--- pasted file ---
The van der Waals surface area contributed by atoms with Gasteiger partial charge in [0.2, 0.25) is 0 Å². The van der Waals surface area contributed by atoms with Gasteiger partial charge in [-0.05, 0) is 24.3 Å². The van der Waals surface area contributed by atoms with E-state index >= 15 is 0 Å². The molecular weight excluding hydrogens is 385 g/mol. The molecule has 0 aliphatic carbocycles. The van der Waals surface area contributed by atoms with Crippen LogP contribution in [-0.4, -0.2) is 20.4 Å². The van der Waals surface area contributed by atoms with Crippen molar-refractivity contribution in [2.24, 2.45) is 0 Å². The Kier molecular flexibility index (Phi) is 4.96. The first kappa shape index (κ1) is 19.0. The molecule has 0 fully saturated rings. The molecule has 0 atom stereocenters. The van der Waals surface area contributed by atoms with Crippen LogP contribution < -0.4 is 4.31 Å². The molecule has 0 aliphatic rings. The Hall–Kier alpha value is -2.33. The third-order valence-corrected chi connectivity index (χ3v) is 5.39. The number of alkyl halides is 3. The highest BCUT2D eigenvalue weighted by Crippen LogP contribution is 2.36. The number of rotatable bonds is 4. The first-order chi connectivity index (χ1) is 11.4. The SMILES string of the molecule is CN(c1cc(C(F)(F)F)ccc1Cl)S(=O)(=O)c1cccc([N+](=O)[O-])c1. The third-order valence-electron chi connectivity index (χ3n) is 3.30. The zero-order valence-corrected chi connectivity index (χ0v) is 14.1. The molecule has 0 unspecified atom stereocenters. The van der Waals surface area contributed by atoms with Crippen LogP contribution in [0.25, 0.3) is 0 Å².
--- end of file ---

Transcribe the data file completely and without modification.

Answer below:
The van der Waals surface area contributed by atoms with Gasteiger partial charge in [0.2, 0.25) is 0 Å². The van der Waals surface area contributed by atoms with Gasteiger partial charge in [-0.05, 0) is 24.3 Å². The van der Waals surface area contributed by atoms with E-state index >= 15 is 0 Å². The molecular weight excluding hydrogens is 385 g/mol. The molecule has 0 aliphatic carbocycles. The van der Waals surface area contributed by atoms with Crippen LogP contribution in [-0.4, -0.2) is 20.4 Å². The van der Waals surface area contributed by atoms with Crippen molar-refractivity contribution in [2.24, 2.45) is 0 Å². The Kier molecular flexibility index (Phi) is 4.96. The first kappa shape index (κ1) is 19.0. The molecule has 0 fully saturated rings. The molecule has 0 atom stereocenters. The van der Waals surface area contributed by atoms with Crippen LogP contribution < -0.4 is 4.31 Å². The molecule has 0 aliphatic rings. The Hall–Kier alpha value is -2.33. The third-order valence-corrected chi connectivity index (χ3v) is 5.39. The number of alkyl halides is 3. The highest BCUT2D eigenvalue weighted by Crippen LogP contribution is 2.36. The number of rotatable bonds is 4. The first-order chi connectivity index (χ1) is 11.4. The SMILES string of the molecule is CN(c1cc(C(F)(F)F)ccc1Cl)S(=O)(=O)c1cccc([N+](=O)[O-])c1. The third-order valence-electron chi connectivity index (χ3n) is 3.30. The zero-order valence-corrected chi connectivity index (χ0v) is 14.1. The molecule has 0 unspecified atom stereocenters. The van der Waals surface area contributed by atoms with Crippen LogP contribution in [0.25, 0.3) is 0 Å².